Analyis: Halutz turns a potential blamefest into a learning experience

The politicians have new bones to pick, and the IDF has completed its internal investigations.

By
January 1, 2007 23:43
3 minute read.
Analyis: Halutz turns a potential blamefest into a learning experience

halutz fadc tough 298.88. (photo credit: Ariel Jerozolimski)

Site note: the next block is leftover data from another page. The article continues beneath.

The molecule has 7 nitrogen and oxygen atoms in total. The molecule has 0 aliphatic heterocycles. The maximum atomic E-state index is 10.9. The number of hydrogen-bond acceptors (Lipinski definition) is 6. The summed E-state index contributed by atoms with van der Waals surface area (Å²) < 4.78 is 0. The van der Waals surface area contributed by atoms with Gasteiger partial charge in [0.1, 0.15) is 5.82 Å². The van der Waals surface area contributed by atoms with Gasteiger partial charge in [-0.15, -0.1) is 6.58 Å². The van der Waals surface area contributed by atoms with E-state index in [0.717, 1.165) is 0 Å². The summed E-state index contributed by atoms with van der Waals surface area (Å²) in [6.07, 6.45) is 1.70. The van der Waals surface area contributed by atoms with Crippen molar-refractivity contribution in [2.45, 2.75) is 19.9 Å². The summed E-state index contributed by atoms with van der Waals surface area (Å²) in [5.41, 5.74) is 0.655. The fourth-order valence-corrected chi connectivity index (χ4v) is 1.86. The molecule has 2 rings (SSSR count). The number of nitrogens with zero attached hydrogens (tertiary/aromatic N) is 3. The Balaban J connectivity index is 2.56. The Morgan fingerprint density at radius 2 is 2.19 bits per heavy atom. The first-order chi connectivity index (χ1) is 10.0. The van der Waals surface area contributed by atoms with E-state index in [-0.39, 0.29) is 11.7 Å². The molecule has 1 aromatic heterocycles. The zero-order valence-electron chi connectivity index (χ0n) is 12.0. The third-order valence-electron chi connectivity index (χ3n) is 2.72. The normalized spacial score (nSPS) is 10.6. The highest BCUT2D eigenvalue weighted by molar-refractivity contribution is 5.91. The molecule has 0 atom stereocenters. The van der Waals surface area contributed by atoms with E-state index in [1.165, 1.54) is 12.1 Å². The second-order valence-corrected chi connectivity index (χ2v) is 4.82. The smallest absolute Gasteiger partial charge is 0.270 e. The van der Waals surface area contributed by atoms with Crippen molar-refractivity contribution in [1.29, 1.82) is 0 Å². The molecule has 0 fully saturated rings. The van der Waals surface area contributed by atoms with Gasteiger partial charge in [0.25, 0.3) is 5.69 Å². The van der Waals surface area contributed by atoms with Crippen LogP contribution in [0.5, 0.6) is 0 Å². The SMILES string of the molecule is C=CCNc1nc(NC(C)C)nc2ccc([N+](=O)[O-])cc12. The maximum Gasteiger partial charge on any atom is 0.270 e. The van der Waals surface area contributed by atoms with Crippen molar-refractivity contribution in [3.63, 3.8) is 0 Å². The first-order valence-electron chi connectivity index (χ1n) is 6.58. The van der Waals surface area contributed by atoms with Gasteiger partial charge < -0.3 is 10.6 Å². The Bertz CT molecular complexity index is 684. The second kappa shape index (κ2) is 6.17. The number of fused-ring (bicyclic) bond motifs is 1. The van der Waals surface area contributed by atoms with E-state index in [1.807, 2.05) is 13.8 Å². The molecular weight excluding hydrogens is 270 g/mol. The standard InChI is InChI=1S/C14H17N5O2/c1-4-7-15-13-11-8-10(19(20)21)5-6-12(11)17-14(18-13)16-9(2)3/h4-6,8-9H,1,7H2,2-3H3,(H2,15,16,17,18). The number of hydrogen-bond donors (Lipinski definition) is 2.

The two-day seminar for the IDF senior officer corps at Hatzor Air Force Base is a master stroke by Chief of Staff Lt.-Gen. Dan Halutz. By coupling together the presentation of the findings of the various teams probing the army's conduct during the Lebanon war with the IDF work plan for 2007, he is transforming what was initially a blamefest, with fingers pointed mainly at him, into a learning experience. Furthermore, the size of the forum - hundreds of officers with ranks of colonel and upwards - will not be conducive to the kind of accusation trading that characterized some of the gathering of generals over the past months. Halutz is using this event, on what is his air-force home ground, to reassert his control over the army. Behind the scenes there are grumblings of a whitewash; but short of an open rebellion, it's hard to see how he can lose by hosting this event. What a far cry from the expectations immediately following the cease-fire in August, when it seemed certain that a wholesale head-rolling would take place. Five months later, the toll is one resignation of OC Northern Command Maj.-Gen. Udi Adam and the firing of Brig.-Gen. Gal Hirsch, commander of the Galilee Division. Halutz and the rest of his team are still hanging on, preparing the IDF for the next war in the belief that they deserve a second chance. Ronnie Zweigenbaum, one of the leaders of the reservists campaign, who called for the immediate resignation of Halutz, Prime Minister Ehud Olmert and Defense Minister Amir Peretz, said this week that "Perhaps we were na ve; we didn't realize the Israeli public's immobility, but we still believe that it's a process and they won't be able to evade responsibility." The public, however, seems to have moved on, as has the media. The politicians have new bones to pick, and the IDF has completed its internal investigations. And what of the other inquiries that set out to discover who is to blame? A central member of the Knesset Foreign Affairs and Defense Committee said this week that their subcommittee won't be rocking the boat. Chairman Tzahi Hanegbi isn't interested in causing that much trouble for his colleague Olmert. It also does not seem likely at this point that the embattled state comptroller, Michah Lindenstrauss, will be issuing a damning report in the near future. His office has enough problems right now. Which leaves us with the Winograd Commission appointed by the government. Peretz told a group of bereaved parents on Sunday that if the commission decides to place the blame on him, he will resign. Truth be told, he might not have that much to be worried about. On Monday it was reported that the commission would deliver a comprehensive interim report in a month, much earlier than expected. That doesn't mean that the wars leaders need to start updating their CVs. It's hard to see the 80-year-old Rotarian Winograd, a pillar of the establishment with quarter of a century on the bench, delivering an earth-shattering verdict. In the past he's always been regarded a "safe pair of hands" in which to entrust sensitive judgments. As head of the public committee that examined the case of captured and disappeared airman Ron Arad, he decided that Israel should continue to regard Arad as being alive, despite the opinions of most experts. As chairman of a special panel convened to decide the fate of ex-defense minister Yitzhak Mordechai convicted of sexual assault, he ruled that the war hero could keep his general's rank. Neither does the identity of the witnesses appearing before the commission signal a report containing personal recommendations. Instead of burrowing deep into the ranks to find out the multiple failings in the army's organization, a large proportion of the 44 witnesses so far are former generals and politicians who testified to the situation on the northern border in the past, long before this summer's war. On Monday MK Effi Eitam, who commanded the Galilee Division seven years ago, took the stand. According to reports from unnamed sources on the committee, the report will be "a landmark document that will form the IDF doctrine in the years to come." If Winograd's track record is anything to go by, he will produce a high-minded report, heavy with profound strategic insights but perhaps with a lighter personal chapter.


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